In the heated exchanges between Ubuntu and Gnome going on right now, I have an observation to make. It’s directed at Mark Shuttleworth and Ubuntu, and the coders behind Ubuntu who contribute code upstream to Gnome.
Ability does not necessarily mean authority.
When you’re super-awesome, and banging out successes at a rapid pace, it’s easy to feel like other people are slowing you down. But when you start having that thought, you’ve begun to lose proper perspective, I think. At least, that seems true in this case.
Some background: Ubuntu is a kind of Linux, and Gnome is an optional system for making Linux all pointy-clicky. Gnome’s been around a lot longer than Ubuntu, and is run by a different set of volunteers (or whatever their structure is called). Open source software teams have different community models, ranging from the informal to the very formal, and different guiding goals. Ubuntu is run by a business (called Canonical) and Gnome is run by a peer-reviewed, join-anytime-just-bring-good-talent volunteer network. Ubuntu thinks Gnome should do some things, and Canonical’s head honcho is throwing weight around via his blog because Gnome’s not following Ubuntu’s suggestions.
The thing the Ubuntu folk are forgetting is that Gnome made Ubuntu possible, at least in its current form. Sure, Ubuntu could have gone with any of the great Gnome alternatives. Or, Ubuntu could have made the black command-line screen sexy again.
Or in Star Trek’s mirror universe, where Spock was a semi-evil Uncle Tom to human slavers, Ubuntu could have killed Gnome in a balls-out public coup carried out by dodgy thugs, and then taken Gnome’s girlfriend, because that’s just how that universe rolls. (Wasn’t that fun?)
But we’re in actual reality, so back to what really happened: Mark Shuttleworth started a company called Canonical, which (like all companies publishing a flavor of Linux) borrowed severely from a community that, among other things, has this as its defining goal:
No company, of any kind, no matter how good their attitude or contributions, is ever coming along and asserting authority over the free/open source software community. The authority doesn’t exist, and fuck you for asking.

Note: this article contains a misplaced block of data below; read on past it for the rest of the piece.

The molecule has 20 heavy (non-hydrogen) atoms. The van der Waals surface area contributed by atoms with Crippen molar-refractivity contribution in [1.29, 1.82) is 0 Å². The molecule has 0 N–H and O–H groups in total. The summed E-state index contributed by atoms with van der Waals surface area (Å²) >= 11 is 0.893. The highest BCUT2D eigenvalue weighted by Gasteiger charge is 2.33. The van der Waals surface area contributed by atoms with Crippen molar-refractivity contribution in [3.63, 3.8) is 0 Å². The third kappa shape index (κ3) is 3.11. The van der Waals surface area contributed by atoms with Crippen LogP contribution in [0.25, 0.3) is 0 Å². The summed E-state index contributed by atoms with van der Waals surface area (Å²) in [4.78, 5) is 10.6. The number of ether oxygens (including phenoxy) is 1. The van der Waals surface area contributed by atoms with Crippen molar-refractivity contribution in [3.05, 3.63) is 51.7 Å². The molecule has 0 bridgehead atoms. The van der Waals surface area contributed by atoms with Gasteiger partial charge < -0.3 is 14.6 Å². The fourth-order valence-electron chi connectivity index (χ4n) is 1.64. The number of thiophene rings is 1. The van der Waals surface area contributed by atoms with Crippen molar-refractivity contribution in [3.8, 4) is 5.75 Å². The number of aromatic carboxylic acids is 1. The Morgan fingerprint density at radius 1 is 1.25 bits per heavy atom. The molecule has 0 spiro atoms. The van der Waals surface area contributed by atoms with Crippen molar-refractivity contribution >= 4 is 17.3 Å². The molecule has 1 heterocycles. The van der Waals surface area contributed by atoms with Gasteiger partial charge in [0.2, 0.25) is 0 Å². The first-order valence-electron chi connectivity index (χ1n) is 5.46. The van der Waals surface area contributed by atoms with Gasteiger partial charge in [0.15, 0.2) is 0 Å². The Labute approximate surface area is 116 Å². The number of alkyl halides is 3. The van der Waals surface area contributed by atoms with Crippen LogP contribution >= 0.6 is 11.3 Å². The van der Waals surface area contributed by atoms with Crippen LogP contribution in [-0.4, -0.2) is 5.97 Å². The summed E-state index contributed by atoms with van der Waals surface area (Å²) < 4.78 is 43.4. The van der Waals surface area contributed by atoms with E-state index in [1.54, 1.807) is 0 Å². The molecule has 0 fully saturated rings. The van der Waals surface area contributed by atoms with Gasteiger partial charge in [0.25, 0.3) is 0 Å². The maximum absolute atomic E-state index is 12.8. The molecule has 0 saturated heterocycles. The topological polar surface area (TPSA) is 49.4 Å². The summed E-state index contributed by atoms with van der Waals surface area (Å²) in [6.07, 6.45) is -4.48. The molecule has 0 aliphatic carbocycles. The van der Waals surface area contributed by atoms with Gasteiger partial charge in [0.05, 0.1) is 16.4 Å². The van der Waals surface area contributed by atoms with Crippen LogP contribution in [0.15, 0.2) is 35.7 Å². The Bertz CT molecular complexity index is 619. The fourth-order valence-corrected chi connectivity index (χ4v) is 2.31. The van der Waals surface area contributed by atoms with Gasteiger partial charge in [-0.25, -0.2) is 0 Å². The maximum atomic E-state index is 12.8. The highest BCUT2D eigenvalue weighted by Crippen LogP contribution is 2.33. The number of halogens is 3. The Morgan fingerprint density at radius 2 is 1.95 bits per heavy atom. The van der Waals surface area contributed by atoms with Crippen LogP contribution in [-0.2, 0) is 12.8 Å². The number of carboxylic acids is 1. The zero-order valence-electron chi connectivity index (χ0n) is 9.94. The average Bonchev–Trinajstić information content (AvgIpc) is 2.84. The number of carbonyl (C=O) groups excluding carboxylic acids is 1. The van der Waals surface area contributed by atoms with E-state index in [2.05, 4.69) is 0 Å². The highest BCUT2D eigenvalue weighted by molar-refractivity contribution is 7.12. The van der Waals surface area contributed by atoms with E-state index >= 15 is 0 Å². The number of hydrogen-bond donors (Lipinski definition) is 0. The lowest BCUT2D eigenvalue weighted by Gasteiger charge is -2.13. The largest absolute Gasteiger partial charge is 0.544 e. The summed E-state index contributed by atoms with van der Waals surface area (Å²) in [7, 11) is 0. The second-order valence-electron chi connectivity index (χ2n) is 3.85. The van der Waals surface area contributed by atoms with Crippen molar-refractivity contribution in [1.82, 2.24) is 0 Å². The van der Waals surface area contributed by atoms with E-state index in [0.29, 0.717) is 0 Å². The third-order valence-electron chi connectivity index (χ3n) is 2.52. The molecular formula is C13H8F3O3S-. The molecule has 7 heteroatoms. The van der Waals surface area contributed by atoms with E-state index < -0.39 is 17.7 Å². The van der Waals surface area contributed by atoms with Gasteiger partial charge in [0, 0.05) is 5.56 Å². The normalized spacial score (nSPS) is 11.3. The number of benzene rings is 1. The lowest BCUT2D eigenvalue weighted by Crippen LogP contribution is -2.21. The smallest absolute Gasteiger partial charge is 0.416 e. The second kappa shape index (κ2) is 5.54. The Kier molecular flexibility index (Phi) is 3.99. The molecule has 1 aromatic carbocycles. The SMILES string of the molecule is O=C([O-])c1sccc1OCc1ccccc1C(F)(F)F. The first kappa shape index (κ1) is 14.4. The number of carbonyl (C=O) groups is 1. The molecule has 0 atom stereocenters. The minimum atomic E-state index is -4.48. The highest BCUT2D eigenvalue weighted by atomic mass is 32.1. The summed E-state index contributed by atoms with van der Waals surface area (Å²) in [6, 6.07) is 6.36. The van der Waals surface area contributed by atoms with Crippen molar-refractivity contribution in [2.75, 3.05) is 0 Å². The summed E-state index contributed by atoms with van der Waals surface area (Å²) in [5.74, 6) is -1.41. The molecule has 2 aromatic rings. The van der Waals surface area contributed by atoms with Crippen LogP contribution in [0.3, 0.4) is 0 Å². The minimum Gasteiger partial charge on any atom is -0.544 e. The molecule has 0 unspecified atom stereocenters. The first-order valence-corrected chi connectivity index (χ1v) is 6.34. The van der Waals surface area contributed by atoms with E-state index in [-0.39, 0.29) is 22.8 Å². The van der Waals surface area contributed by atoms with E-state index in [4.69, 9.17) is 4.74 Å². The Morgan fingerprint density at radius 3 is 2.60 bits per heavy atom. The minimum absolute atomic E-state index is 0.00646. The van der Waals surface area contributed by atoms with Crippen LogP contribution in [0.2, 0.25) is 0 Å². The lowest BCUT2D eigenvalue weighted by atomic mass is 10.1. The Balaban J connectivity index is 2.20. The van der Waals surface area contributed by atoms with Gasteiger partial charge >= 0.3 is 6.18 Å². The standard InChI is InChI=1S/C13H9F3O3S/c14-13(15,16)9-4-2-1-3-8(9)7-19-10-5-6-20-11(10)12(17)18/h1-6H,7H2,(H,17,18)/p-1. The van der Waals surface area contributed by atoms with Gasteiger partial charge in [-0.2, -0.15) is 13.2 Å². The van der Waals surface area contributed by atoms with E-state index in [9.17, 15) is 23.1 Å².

Mark, you’re forgetting that Google is turning evil right now. You just can’t expect open source programmers to respond well to putting code into their project Just Because You’re Ubuntu. If Linus Torvalds himself came along doing exactly what you’re doing, I’d expect Gnome to react the same way.
(Which he wouldn’t, because Linus apparently dislikes Gnome and always has.)
Nobody’s forcing Mark or Ubuntu to use Gnome. I think Ubuntu sees itself as the only Linux project that matters — a result of Ubuntu’s popularity being wider than the popularity of any component project Ubuntu borrows from.
Mark Shuttleworth, step back and re-examine the nature of your relationship to those groups which enabled you. You have certainly done very, very much to earn a place of peerdom in the FOSS community. Bravo, and thank you, for that! But you’re in the corporate world most of the time, and you seem to forget that corporate rules are not in effect between entities in the FOSS community.
Which, among other things, means your wealth and popularity are valid for a lot of things, but it doesn’t allow you to slap people in the face with your scrotum until they do what you say.